AHGP Transcription Project

Breathitt County

Breathitt County, the 89th in order of formation; erected in 1839, out of parts of Clay, Perry, and Estill counties, and named in honor of Gov. Breathitt; is in the eastern part of the state, on the headwaters of the Kentucky River; bounded north by Wolfe, Morgan, and Magoffin counties, east by Magoffin, south by Perry, and west by Owsley and Wolfe; the surface hilly, with rich valleys; the soil based on red clay, with sandstone foundation; abounds in coal and iron ore, the former shipped in considerable quantities down the Kentucky River; salt has been manufactured to some extent.

Jackson, the county seat is named after Gen. Andrew Jackson; population in 1870, 54.
Strongville is about 7 miles south.
Crockettsville (established February, 1847) about 15 miles south west of Jackson.

Members of the Legislature from Breathitt County

Thos. P. Cardwell, 1865-69.

House of Representatives
Wm. Day, 1859-61;
Thos. P. Cardwell, 1863-05, and 1871-73;
John Deaton, 1867-69;
Isaac B. Combs, 1869-71.

John Breathitt, late governor of Kentucky, (for whom this county was called) was native of the state of Virginia. He was the eldest child of William Breathitt, and was born on the ninth day of September, 1780, about two miles from New London, near the road leading to Lynchburg. His father removed from Virginia, and settled in Logan County, Kentucky, in the year 1800, where he raised a family of five sons and four daughters. The old gentleman was a farmer, possessed of a few servants and a tract of land, but not sufficiently wealthy to give his children collegiate educations. The schools of his neighborhood (for it should be remembered the Green River country was a wilderness in 1800), afforded but few opportunities for the advancement of pupils. John, the subject of this notice, made the best use of the means for improvement placed within his reach, and by diligent attention to his books, made himself a good surveyor. Before he arrived at age, he received an appointment as deputy surveyor of the public lands, and in that capacity, surveyed many townships in the state of Illinois, then a territory of the United States.

John Breathitt taught a country school in early life, and by his industry and economy, as teacher and surveyor, he acquired property rapidly, consisting mostly in lands, which were easily obtained under the acts of the assembly appropriating the public domain. After his earnings had secured a capital capable of sustaining him a few years, he resolved to read law, which he did under the direction of the late Judge Wallace. He was admitted to the bar as a qualified attorney, in February, 1810. His industry and capacity for business, soon secured him a lucrative practice; and from this time he rapidly advanced in public estimation.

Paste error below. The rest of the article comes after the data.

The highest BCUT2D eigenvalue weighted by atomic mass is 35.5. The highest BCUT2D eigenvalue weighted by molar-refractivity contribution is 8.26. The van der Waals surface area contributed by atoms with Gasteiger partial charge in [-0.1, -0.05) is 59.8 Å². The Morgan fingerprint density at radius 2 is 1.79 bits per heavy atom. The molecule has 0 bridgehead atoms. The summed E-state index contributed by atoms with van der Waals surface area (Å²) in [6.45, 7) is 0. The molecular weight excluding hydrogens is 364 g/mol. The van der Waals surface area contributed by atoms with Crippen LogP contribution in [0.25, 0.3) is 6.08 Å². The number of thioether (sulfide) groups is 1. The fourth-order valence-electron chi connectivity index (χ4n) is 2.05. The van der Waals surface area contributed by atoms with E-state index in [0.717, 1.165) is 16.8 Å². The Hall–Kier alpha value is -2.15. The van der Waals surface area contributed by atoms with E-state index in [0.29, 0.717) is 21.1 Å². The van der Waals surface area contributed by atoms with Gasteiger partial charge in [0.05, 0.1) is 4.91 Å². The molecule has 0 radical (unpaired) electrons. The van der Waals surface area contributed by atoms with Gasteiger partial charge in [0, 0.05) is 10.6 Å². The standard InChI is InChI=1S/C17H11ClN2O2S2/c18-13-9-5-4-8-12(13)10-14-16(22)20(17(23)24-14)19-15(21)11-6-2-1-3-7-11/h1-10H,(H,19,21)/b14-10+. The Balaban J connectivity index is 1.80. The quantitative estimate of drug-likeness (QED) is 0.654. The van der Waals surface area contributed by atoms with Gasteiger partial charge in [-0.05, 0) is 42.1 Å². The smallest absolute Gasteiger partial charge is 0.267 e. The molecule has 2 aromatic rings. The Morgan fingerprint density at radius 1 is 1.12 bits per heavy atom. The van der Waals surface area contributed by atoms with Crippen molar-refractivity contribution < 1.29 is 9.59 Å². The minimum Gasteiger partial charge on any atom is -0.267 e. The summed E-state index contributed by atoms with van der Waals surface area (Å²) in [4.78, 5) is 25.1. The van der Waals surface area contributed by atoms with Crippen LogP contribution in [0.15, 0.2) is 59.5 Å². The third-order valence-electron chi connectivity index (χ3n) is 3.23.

In 1810 or '11, he was elected to represent the county of Logan in the house of representatives of the general assembly, and filled the same office for several years in succession. In 1828, he was elected lieutenant governor of the commonwealth, the duties of which station he filled with greet dignity and propriety. In 1832, he was elected governor, but did not live to the end of his official term. He died in the governor's house, in Frankfort, February 21, 1834.

Gov. Breathitt was twice married, first to Miss Whitaker, daughter of Wm. Whitaker, of Logan County, Kentucky, and then to Miss Susan M. Harris, daughter of Richard Harris, of Chesterfield County, Virginia, whom he survived also. He left a son and daughter by the first wife, and by the last a daughter. In politics. Gov. Breathitt acted most earnestly with the Democratic Party, and espoused with singular warmth the election of Gen. Jackson to the Presidency in 1828 and 1832. His success in accumulating enabled him to assist his father and to educate liberally his brothers and sisters. The same spirit made him courteous and popular in his profession, and in politics a great favorite with his party. Had he not been taken at the early age of 47, scarcely an honor within the gift of the people but he would have obtained.

Source: History of Kentucky, Volume II, by Lewis Collins, Published by Collins & Company,
Covington, Kentucky, 1874

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